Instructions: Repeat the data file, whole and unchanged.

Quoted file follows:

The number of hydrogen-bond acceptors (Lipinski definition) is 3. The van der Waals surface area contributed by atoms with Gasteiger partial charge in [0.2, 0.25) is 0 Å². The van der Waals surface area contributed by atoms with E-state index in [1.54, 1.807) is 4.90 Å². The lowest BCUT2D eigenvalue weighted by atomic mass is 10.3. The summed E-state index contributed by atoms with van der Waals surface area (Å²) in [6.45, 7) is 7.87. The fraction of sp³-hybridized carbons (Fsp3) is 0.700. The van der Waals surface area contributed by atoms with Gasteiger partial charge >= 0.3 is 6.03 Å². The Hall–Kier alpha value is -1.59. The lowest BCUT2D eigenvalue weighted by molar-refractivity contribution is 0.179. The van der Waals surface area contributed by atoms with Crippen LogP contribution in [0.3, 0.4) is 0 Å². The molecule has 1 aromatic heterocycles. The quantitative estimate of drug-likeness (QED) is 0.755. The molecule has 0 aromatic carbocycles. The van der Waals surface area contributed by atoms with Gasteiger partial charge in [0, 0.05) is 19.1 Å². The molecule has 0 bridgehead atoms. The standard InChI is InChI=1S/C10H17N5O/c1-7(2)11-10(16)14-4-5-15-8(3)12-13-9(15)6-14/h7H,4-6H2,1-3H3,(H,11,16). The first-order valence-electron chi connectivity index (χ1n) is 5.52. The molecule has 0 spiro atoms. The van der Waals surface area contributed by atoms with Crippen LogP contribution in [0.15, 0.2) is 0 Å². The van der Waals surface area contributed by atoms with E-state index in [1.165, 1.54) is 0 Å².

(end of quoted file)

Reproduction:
The number of hydrogen-bond acceptors (Lipinski definition) is 3. The van der Waals surface area contributed by atoms with Gasteiger partial charge in [0.2, 0.25) is 0 Å². The van der Waals surface area contributed by atoms with E-state index in [1.54, 1.807) is 4.90 Å². The lowest BCUT2D eigenvalue weighted by atomic mass is 10.3. The summed E-state index contributed by atoms with van der Waals surface area (Å²) in [6.45, 7) is 7.87. The fraction of sp³-hybridized carbons (Fsp3) is 0.700. The van der Waals surface area contributed by atoms with Gasteiger partial charge >= 0.3 is 6.03 Å². The Hall–Kier alpha value is -1.59. The lowest BCUT2D eigenvalue weighted by molar-refractivity contribution is 0.179. The van der Waals surface area contributed by atoms with Crippen LogP contribution in [0.3, 0.4) is 0 Å². The molecule has 1 aromatic heterocycles. The quantitative estimate of drug-likeness (QED) is 0.755. The molecule has 0 aromatic carbocycles. The van der Waals surface area contributed by atoms with Gasteiger partial charge in [0, 0.05) is 19.1 Å². The molecule has 0 bridgehead atoms. The standard InChI is InChI=1S/C10H17N5O/c1-7(2)11-10(16)14-4-5-15-8(3)12-13-9(15)6-14/h7H,4-6H2,1-3H3,(H,11,16). The first-order valence-electron chi connectivity index (χ1n) is 5.52. The molecule has 0 spiro atoms. The van der Waals surface area contributed by atoms with Crippen LogP contribution in [0.15, 0.2) is 0 Å². The van der Waals surface area contributed by atoms with E-state index in [1.165, 1.54) is 0 Å².